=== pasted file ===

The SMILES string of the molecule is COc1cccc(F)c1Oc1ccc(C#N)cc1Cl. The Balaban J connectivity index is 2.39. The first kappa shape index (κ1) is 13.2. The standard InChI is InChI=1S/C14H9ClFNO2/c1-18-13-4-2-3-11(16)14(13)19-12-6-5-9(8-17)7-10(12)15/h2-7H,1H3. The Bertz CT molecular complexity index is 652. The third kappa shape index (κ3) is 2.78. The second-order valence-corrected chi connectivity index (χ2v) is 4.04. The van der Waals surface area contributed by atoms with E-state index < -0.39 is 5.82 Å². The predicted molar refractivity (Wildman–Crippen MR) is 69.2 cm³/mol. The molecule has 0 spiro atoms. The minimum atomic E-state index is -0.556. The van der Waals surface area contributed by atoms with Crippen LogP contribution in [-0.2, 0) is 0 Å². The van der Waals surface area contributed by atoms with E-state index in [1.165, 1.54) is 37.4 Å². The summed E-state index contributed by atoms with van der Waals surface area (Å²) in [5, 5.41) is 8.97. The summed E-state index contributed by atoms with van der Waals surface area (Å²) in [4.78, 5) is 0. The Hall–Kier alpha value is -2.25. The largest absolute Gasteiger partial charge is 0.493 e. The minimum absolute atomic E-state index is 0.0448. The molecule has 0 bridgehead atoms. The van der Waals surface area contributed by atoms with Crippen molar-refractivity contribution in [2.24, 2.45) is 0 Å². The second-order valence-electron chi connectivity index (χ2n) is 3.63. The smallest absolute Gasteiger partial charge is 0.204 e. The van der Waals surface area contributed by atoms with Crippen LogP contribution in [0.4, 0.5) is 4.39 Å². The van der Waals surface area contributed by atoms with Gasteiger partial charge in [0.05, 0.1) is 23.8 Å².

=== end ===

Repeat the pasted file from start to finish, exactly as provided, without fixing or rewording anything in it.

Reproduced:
The SMILES string of the molecule is COc1cccc(F)c1Oc1ccc(C#N)cc1Cl. The Balaban J connectivity index is 2.39. The first kappa shape index (κ1) is 13.2. The standard InChI is InChI=1S/C14H9ClFNO2/c1-18-13-4-2-3-11(16)14(13)19-12-6-5-9(8-17)7-10(12)15/h2-7H,1H3. The Bertz CT molecular complexity index is 652. The third kappa shape index (κ3) is 2.78. The second-order valence-corrected chi connectivity index (χ2v) is 4.04. The van der Waals surface area contributed by atoms with E-state index < -0.39 is 5.82 Å². The predicted molar refractivity (Wildman–Crippen MR) is 69.2 cm³/mol. The molecule has 0 spiro atoms. The minimum atomic E-state index is -0.556. The van der Waals surface area contributed by atoms with Crippen LogP contribution in [-0.2, 0) is 0 Å². The van der Waals surface area contributed by atoms with E-state index in [1.165, 1.54) is 37.4 Å². The summed E-state index contributed by atoms with van der Waals surface area (Å²) in [5, 5.41) is 8.97. The summed E-state index contributed by atoms with van der Waals surface area (Å²) in [4.78, 5) is 0. The Hall–Kier alpha value is -2.25. The largest absolute Gasteiger partial charge is 0.493 e. The minimum absolute atomic E-state index is 0.0448. The molecule has 0 bridgehead atoms. The van der Waals surface area contributed by atoms with Crippen molar-refractivity contribution in [2.24, 2.45) is 0 Å². The second-order valence-electron chi connectivity index (χ2n) is 3.63. The smallest absolute Gasteiger partial charge is 0.204 e. The van der Waals surface area contributed by atoms with Crippen LogP contribution in [0.4, 0.5) is 4.39 Å². The van der Waals surface area contributed by atoms with Gasteiger partial charge in [0.05, 0.1) is 23.8 Å².